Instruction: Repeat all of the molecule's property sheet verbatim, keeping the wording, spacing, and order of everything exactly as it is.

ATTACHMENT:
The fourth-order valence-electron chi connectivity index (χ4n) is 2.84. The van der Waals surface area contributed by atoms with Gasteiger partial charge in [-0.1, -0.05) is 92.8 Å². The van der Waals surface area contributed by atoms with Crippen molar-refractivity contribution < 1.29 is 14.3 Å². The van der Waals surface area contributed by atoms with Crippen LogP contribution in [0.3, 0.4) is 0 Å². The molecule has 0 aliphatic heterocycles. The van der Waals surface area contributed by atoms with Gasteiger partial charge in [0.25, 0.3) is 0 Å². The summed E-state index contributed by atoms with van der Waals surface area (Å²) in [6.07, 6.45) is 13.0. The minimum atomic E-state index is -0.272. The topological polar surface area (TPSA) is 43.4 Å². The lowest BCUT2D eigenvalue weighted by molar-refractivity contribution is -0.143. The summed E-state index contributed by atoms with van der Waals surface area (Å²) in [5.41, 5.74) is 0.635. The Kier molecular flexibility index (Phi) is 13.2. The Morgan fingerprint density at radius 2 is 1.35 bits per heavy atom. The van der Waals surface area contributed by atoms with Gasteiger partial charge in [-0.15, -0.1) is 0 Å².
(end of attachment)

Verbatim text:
The fourth-order valence-electron chi connectivity index (χ4n) is 2.84. The van der Waals surface area contributed by atoms with Gasteiger partial charge in [-0.1, -0.05) is 92.8 Å². The van der Waals surface area contributed by atoms with Crippen molar-refractivity contribution < 1.29 is 14.3 Å². The van der Waals surface area contributed by atoms with Crippen LogP contribution in [0.3, 0.4) is 0 Å². The molecule has 0 aliphatic heterocycles. The van der Waals surface area contributed by atoms with Gasteiger partial charge in [0.25, 0.3) is 0 Å². The summed E-state index contributed by atoms with van der Waals surface area (Å²) in [6.07, 6.45) is 13.0. The minimum atomic E-state index is -0.272. The topological polar surface area (TPSA) is 43.4 Å². The lowest BCUT2D eigenvalue weighted by molar-refractivity contribution is -0.143. The summed E-state index contributed by atoms with van der Waals surface area (Å²) in [5.41, 5.74) is 0.635. The Kier molecular flexibility index (Phi) is 13.2. The Morgan fingerprint density at radius 2 is 1.35 bits per heavy atom. The van der Waals surface area contributed by atoms with Gasteiger partial charge in [-0.15, -0.1) is 0 Å².